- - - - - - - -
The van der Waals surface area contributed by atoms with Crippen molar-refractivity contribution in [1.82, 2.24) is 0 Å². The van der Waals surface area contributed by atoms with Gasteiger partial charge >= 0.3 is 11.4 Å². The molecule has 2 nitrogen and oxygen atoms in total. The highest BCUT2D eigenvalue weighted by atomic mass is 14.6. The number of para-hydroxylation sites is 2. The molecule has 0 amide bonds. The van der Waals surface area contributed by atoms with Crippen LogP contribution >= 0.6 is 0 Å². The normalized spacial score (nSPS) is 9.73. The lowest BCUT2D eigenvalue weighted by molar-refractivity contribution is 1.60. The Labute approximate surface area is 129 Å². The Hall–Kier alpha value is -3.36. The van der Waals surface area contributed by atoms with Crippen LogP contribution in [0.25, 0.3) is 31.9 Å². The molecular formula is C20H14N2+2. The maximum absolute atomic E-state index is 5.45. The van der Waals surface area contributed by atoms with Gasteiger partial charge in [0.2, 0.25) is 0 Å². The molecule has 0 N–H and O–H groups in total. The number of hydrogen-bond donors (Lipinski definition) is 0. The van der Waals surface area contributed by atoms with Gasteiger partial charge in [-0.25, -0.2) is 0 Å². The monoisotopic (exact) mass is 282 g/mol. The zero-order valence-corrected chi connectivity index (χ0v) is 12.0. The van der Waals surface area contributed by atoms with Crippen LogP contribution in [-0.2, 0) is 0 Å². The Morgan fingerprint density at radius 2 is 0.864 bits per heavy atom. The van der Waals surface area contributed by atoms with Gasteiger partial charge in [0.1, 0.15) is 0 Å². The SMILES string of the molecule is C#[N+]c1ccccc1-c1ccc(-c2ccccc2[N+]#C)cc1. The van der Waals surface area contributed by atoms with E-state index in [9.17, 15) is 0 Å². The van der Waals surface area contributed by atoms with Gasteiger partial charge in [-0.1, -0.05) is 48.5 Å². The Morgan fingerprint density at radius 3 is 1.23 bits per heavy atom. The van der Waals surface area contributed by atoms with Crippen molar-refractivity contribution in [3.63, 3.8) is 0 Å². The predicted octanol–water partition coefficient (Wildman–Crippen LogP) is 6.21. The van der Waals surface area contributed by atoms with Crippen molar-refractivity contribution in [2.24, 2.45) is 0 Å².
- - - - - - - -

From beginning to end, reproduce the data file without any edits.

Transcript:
The van der Waals surface area contributed by atoms with Crippen molar-refractivity contribution in [1.82, 2.24) is 0 Å². The van der Waals surface area contributed by atoms with Gasteiger partial charge >= 0.3 is 11.4 Å². The molecule has 2 nitrogen and oxygen atoms in total. The highest BCUT2D eigenvalue weighted by atomic mass is 14.6. The number of para-hydroxylation sites is 2. The molecule has 0 amide bonds. The van der Waals surface area contributed by atoms with Crippen LogP contribution >= 0.6 is 0 Å². The normalized spacial score (nSPS) is 9.73. The lowest BCUT2D eigenvalue weighted by molar-refractivity contribution is 1.60. The Labute approximate surface area is 129 Å². The Hall–Kier alpha value is -3.36. The van der Waals surface area contributed by atoms with Crippen LogP contribution in [0.25, 0.3) is 31.9 Å². The molecular formula is C20H14N2+2. The maximum absolute atomic E-state index is 5.45. The van der Waals surface area contributed by atoms with Gasteiger partial charge in [0.2, 0.25) is 0 Å². The molecule has 0 N–H and O–H groups in total. The number of hydrogen-bond donors (Lipinski definition) is 0. The van der Waals surface area contributed by atoms with Gasteiger partial charge in [-0.25, -0.2) is 0 Å². The monoisotopic (exact) mass is 282 g/mol. The zero-order valence-corrected chi connectivity index (χ0v) is 12.0. The van der Waals surface area contributed by atoms with Crippen LogP contribution in [-0.2, 0) is 0 Å². The Morgan fingerprint density at radius 2 is 0.864 bits per heavy atom. The van der Waals surface area contributed by atoms with Gasteiger partial charge in [0.1, 0.15) is 0 Å². The SMILES string of the molecule is C#[N+]c1ccccc1-c1ccc(-c2ccccc2[N+]#C)cc1. The van der Waals surface area contributed by atoms with E-state index in [9.17, 15) is 0 Å². The van der Waals surface area contributed by atoms with Gasteiger partial charge in [-0.1, -0.05) is 48.5 Å². The Morgan fingerprint density at radius 3 is 1.23 bits per heavy atom. The van der Waals surface area contributed by atoms with Crippen molar-refractivity contribution in [3.63, 3.8) is 0 Å². The predicted octanol–water partition coefficient (Wildman–Crippen LogP) is 6.21. The van der Waals surface area contributed by atoms with Crippen molar-refractivity contribution in [2.24, 2.45) is 0 Å².